▶Canada has competitive advantages that will create new opportunities in pursuit of net zero. Canada is uniquely positioned to capitalize on emerging opportunities as the world pursues emissions reductions. And the transition to net zero presents opportunities for oil-and-gas-producing regions to diversify and grow their economies by capitalizing on emerging sectors.

▶Scaling up “safe bets” (low-risk solutions that are available today) is crucial to reaching 2030 and 2050 targets, and there is no reason to delay. Across the scenarios we examine, nearly two-thirds of emissions reductions by 2030 would rely on safe bet solutions. There are advantages to moving ahead with these solutions quickly and decisively.

▶“Wild cards” (high-risk, high-reward solutions that are still in early stages of development) have an important role to play in Canada’s transition to net zero. Wild cards have the potential to fundamentally change Canada’s path to net zero, and action is required now to ensure these solutions are ready when Canada needs them. Yet wild cards should be handled with careful attention to risk and uncertainty, as betting on the wrong pathway could jeopardize Canada’s net zero efforts.

▶Safe bets and wild cards represent two distinct policy problems that are better considered in separate policy conversations. Too often, policy debates in Canada have led to paralysis by conflating the challenges and opportunities across safe bets and wild cards. Each is a key part of the transition to net zero, and one must not serve as a distraction from the other.

▶Engineered forms of negative emissions are a special type of wild card, best viewed as a complement to other solutions rather than a substitute. Engineered forms of negative emissions face significant barriers and uncertainty: If Canada relies on these solutions and they fail to prove viable, it could significantly increase the costs of Canada reaching net zero, or result in missing it altogether.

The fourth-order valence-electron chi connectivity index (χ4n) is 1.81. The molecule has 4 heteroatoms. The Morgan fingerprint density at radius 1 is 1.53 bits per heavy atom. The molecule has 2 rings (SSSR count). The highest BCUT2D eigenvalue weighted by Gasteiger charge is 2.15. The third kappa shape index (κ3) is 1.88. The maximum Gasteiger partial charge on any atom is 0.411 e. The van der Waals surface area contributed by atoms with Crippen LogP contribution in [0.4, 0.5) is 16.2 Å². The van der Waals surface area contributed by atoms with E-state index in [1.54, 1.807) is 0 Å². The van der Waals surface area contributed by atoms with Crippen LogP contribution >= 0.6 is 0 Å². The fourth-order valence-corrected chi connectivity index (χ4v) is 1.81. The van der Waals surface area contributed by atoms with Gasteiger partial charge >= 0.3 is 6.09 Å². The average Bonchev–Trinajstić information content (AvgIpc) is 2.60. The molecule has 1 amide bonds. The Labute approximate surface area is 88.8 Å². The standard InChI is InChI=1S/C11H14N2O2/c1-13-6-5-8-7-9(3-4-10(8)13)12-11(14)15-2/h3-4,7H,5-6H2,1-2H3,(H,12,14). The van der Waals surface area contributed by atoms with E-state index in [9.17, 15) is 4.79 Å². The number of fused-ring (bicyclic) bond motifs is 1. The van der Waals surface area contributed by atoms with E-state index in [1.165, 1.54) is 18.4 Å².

▶Pathways to 2050 have far-reaching implications for the well-being of Canadians. If managed effectively, the transition to net zero could maintain or improve the well-being of all Canadians. But this will require careful attention to mitigate uneven impacts and ensure benefits are available to everyone.


1. Governments should create incentives for the widespread deployment of “safe bet” solutions, building on policy mechanisms already in place.

2. Governments should manage the risks and opportunities posed by “wild card” solutions through a portfolio approach, backing multiple potential solutions to mitigate their high risk.

3. Governments should increase policy certainty by implementing robust climate accountability frameworks—governance structures that connect long-term emis-sions reduction targets to near-term policy actions through interim targets, regular and transparent monitoring and reporting, regular opportunities for course correc-tion, and mechanisms to enhance government accountability.

4. Governments should work to ensure the path to net zero is fair and inclusive, providing targeted support so that the transition does not impose disproportionate costs or exacerbate existing barriers for different regions, sectors, workers, communities, and income groups

For the full report please see